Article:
Large-diameter carbon nanotubes (CNTs) synthesized by floating-catalyst chemical vapor deposition (FC-CVD) assemble into bundles and subsequently into aerogel networks from which yarns and sheets are mechanically drawn. The CNT bundles exhibit unique microstructures with collapsed CNT packing, not found in other types of CNT yarns. At the same time, the bundle structure is not homogeneous and the wide variability of CNT cross-sectional shapes reflects the bundling process. Transmission electron microscopy (TEM) images allow detailed quantification of CNT diameters, shapes, and number of walls. Molecular dynamics (MD) simulations of CNT assemblies are subsequently built to match the observed CNT shape characteristics and mass densities. Contrary to an established notion of an applied "buckling"pressure requirement for radial collapse, MD demonstrated that interacting large-diameter CNTs can collapse spontaneously, suggesting that collapse can occur during bundling. Computational explorations of this mechanism yield conditions for large double-walled CNTs (with a mean diameter around 7.8 nm) to assemble into phases with significantly increased packing efficiencies and Young's moduli approaching 1 TPa. The results may play a guiding role in advancing FC-CVD aerogel synthesis and processing methods to yield yarn and sheets with larger densities and superior mechanical properties.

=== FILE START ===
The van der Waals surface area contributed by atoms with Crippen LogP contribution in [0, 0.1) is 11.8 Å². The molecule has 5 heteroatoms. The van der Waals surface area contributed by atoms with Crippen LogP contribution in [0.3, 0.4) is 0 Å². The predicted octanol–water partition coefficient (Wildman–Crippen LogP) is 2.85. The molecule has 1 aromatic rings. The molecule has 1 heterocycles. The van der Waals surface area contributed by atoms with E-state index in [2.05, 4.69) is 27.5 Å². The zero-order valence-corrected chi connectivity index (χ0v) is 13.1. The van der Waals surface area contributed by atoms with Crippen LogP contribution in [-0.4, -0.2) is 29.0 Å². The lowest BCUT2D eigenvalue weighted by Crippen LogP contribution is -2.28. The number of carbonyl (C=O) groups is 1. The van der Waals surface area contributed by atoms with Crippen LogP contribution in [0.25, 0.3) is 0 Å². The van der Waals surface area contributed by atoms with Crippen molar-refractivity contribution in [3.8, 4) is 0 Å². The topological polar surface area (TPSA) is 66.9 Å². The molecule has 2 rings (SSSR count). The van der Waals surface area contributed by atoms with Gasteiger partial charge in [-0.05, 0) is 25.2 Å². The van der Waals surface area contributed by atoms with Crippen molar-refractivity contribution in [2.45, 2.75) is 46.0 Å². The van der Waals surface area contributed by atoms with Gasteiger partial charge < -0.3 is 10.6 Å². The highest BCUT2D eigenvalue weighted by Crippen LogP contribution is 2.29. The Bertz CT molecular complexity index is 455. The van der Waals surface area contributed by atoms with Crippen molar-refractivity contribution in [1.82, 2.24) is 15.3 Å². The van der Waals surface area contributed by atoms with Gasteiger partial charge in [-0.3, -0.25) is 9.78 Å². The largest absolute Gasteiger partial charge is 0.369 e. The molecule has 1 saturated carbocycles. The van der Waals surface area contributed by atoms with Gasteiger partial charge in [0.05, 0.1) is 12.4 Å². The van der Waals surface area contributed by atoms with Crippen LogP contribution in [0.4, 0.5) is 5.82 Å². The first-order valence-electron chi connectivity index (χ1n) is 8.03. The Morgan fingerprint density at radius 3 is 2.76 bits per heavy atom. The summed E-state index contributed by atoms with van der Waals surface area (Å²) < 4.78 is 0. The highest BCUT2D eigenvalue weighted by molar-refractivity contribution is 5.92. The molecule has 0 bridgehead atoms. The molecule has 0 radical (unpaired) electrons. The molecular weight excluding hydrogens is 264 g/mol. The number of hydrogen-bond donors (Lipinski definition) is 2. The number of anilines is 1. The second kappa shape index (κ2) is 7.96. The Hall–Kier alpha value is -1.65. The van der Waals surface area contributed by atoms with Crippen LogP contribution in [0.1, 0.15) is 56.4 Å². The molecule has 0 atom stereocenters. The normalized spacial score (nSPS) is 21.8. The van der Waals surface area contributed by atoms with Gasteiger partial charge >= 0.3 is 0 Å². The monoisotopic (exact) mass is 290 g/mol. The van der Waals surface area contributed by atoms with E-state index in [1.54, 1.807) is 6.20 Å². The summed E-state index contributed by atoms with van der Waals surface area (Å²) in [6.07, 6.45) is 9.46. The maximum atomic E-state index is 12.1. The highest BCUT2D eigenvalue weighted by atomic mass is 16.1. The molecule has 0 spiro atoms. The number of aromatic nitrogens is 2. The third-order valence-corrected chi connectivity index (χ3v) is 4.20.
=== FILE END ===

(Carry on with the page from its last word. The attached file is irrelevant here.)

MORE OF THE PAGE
Bibliographical noteFunding Information:
This work was supported by the Institute for Ultra-Strong Composites by Computational Design NASA NNX17AJ32G. Computational resources were provided by the Minnesota Supercomputing Institute.
© 2021 American Chemical Society.
- TEM analysis
- carbon nanotubes
- lightweight materials
- mechanical properties
- molecular dynamics